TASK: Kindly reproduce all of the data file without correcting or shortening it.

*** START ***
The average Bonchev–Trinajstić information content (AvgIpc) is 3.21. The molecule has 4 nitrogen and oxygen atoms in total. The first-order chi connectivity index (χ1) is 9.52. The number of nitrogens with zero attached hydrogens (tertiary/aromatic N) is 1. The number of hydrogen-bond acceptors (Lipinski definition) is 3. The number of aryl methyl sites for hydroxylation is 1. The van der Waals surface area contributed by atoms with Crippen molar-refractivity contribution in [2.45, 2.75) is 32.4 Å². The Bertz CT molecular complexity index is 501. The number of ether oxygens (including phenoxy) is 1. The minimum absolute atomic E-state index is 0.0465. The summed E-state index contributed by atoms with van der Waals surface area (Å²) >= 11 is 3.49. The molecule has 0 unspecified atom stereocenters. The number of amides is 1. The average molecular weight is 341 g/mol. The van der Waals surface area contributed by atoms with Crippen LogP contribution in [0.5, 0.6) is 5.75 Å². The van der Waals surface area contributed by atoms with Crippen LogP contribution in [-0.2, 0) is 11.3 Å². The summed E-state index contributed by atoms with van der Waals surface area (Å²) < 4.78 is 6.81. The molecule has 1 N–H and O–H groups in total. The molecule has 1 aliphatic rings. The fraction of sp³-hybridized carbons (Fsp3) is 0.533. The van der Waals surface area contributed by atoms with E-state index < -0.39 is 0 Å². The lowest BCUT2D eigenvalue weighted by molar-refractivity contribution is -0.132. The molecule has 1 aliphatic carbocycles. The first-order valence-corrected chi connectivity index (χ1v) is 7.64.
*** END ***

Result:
The average Bonchev–Trinajstić information content (AvgIpc) is 3.21. The molecule has 4 nitrogen and oxygen atoms in total. The first-order chi connectivity index (χ1) is 9.52. The number of nitrogens with zero attached hydrogens (tertiary/aromatic N) is 1. The number of hydrogen-bond acceptors (Lipinski definition) is 3. The number of aryl methyl sites for hydroxylation is 1. The van der Waals surface area contributed by atoms with Crippen molar-refractivity contribution in [2.45, 2.75) is 32.4 Å². The Bertz CT molecular complexity index is 501. The number of ether oxygens (including phenoxy) is 1. The minimum absolute atomic E-state index is 0.0465. The summed E-state index contributed by atoms with van der Waals surface area (Å²) >= 11 is 3.49. The molecule has 0 unspecified atom stereocenters. The number of amides is 1. The average molecular weight is 341 g/mol. The van der Waals surface area contributed by atoms with Crippen LogP contribution in [0.5, 0.6) is 5.75 Å². The van der Waals surface area contributed by atoms with Crippen LogP contribution in [-0.2, 0) is 11.3 Å². The summed E-state index contributed by atoms with van der Waals surface area (Å²) < 4.78 is 6.81. The molecule has 1 N–H and O–H groups in total. The molecule has 1 aliphatic rings. The fraction of sp³-hybridized carbons (Fsp3) is 0.533. The van der Waals surface area contributed by atoms with E-state index < -0.39 is 0 Å². The lowest BCUT2D eigenvalue weighted by molar-refractivity contribution is -0.132. The molecule has 1 aliphatic carbocycles. The first-order valence-corrected chi connectivity index (χ1v) is 7.64.